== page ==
In the search box of Control Panel, type “about“, and here as well one of the first option will show something like “About your PC“, select that option.
The window you’ll see here will be the same as seen with Option 1 (figure 2).
Option 3: Using the Command line to find Windows version specifics
Press + R, or open a command line box (DOS box) and type “WinVer” and press Enter.
A Window will popup show something like this:
Windows 10 – WinVer info
Hardware – Your CPU must Support Virtualization (VT-x) Functions
To determine if your computer can handle virtualization, we will first need to see if your CPU (processor) can handle specific virtualization functions.
Under Windows 10, we can do this with the Task Manager.
Having plenty of RAM is most certainly helpful as well!
You can open the “Task Manager” by right clicking the Task Bar, and selecting “Task Manager” from the popup menu.
Alternatively you can press CTRL + SHIFT + Esc to open Task Manager.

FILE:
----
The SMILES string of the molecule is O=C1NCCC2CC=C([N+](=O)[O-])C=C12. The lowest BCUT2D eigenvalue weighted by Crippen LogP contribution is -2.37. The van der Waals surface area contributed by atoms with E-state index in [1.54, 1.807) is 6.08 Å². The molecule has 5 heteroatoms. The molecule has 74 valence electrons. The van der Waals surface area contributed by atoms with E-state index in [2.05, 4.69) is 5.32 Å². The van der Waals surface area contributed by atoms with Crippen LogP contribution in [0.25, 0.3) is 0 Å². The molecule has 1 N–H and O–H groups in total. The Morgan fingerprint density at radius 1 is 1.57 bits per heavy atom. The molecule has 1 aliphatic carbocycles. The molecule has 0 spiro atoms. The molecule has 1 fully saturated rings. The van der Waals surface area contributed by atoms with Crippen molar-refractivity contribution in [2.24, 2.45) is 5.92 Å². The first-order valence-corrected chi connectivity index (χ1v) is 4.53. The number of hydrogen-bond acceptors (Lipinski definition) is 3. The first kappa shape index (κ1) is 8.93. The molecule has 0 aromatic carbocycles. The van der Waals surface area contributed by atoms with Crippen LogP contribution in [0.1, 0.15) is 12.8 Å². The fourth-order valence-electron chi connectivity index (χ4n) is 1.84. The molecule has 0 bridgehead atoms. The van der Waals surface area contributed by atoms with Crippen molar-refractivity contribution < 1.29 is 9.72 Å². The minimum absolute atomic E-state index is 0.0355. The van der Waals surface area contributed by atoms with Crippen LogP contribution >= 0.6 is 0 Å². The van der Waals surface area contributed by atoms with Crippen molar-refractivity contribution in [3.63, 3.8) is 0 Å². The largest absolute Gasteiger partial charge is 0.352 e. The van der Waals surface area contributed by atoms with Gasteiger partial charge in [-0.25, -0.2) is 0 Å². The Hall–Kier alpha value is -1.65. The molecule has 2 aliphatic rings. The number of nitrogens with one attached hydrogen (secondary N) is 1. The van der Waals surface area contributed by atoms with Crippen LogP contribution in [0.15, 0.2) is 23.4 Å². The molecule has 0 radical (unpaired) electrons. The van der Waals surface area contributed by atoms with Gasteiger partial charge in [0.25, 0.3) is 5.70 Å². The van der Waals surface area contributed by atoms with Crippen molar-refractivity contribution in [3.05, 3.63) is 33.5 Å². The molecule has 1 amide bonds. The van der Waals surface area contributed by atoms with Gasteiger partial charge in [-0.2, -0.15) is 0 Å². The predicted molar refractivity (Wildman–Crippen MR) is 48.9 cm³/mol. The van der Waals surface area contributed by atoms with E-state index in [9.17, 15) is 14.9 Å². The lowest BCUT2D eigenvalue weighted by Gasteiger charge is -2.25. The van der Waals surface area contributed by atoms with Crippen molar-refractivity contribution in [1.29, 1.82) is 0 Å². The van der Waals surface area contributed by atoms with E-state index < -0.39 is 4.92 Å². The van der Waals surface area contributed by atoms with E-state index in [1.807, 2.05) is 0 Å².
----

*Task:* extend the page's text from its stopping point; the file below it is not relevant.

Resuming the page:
When the Task Manager Appears, and it looks like the screenshot below (figure 4), then click the “More details” option, to see the details we need.
Windows 10 -Task Manager – Not enough detail
With the more detailed Task Manager view, we can select “Performance” tab to see if “Virtualization” shows “Enabled“.
Windows 10 Task Manager -Virtualization Enabled
Virtualization not showing or disabled …
If “virtualization” does not show, or does not show as ‘Enabled”:
- You may not have the right Windows Version or Edition, or
- Virtualization Technology (VT-x) may not be enabled in the BIOS of your PC (enabled it and check again), or
- Your CPU is not supporting the required virtualization functions.
Installing the Windows Sandbox feature
The Windows Sandbox is a feature of Windows 10 (Pro/Enterprise) and needs to be enabled (and installed) through the “Turn Windows features on off” in Control Panel. You can get there in 2 ways, similar to what we did to find “About your PC”: